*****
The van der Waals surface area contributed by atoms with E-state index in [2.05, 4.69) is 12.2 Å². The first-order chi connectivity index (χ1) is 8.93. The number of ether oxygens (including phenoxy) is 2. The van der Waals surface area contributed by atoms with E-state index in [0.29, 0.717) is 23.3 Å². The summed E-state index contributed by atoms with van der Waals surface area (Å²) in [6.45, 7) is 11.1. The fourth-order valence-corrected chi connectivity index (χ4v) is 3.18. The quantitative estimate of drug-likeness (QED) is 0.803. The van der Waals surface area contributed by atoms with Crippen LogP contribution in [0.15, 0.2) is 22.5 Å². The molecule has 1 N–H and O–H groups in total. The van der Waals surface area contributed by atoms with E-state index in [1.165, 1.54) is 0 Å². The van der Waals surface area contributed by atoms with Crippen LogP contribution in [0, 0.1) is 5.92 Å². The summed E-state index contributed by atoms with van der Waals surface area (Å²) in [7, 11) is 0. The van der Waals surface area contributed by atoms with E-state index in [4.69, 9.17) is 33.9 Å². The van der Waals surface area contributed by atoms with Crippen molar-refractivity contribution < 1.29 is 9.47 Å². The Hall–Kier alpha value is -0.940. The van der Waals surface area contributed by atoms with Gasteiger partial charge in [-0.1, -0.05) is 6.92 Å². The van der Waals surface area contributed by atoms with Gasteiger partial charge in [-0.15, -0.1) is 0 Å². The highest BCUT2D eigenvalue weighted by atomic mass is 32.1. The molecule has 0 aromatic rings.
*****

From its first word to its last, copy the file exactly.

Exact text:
The van der Waals surface area contributed by atoms with E-state index in [2.05, 4.69) is 12.2 Å². The first-order chi connectivity index (χ1) is 8.93. The number of ether oxygens (including phenoxy) is 2. The van der Waals surface area contributed by atoms with E-state index in [0.29, 0.717) is 23.3 Å². The summed E-state index contributed by atoms with van der Waals surface area (Å²) in [6.45, 7) is 11.1. The fourth-order valence-corrected chi connectivity index (χ4v) is 3.18. The quantitative estimate of drug-likeness (QED) is 0.803. The van der Waals surface area contributed by atoms with Crippen LogP contribution in [0.15, 0.2) is 22.5 Å². The molecule has 1 N–H and O–H groups in total. The van der Waals surface area contributed by atoms with E-state index in [1.165, 1.54) is 0 Å². The van der Waals surface area contributed by atoms with Crippen LogP contribution in [0, 0.1) is 5.92 Å². The summed E-state index contributed by atoms with van der Waals surface area (Å²) in [7, 11) is 0. The van der Waals surface area contributed by atoms with E-state index in [4.69, 9.17) is 33.9 Å². The van der Waals surface area contributed by atoms with Crippen molar-refractivity contribution < 1.29 is 9.47 Å². The Hall–Kier alpha value is -0.940. The van der Waals surface area contributed by atoms with Gasteiger partial charge in [-0.1, -0.05) is 6.92 Å². The van der Waals surface area contributed by atoms with Gasteiger partial charge in [-0.15, -0.1) is 0 Å². The highest BCUT2D eigenvalue weighted by atomic mass is 32.1. The molecule has 0 aromatic rings.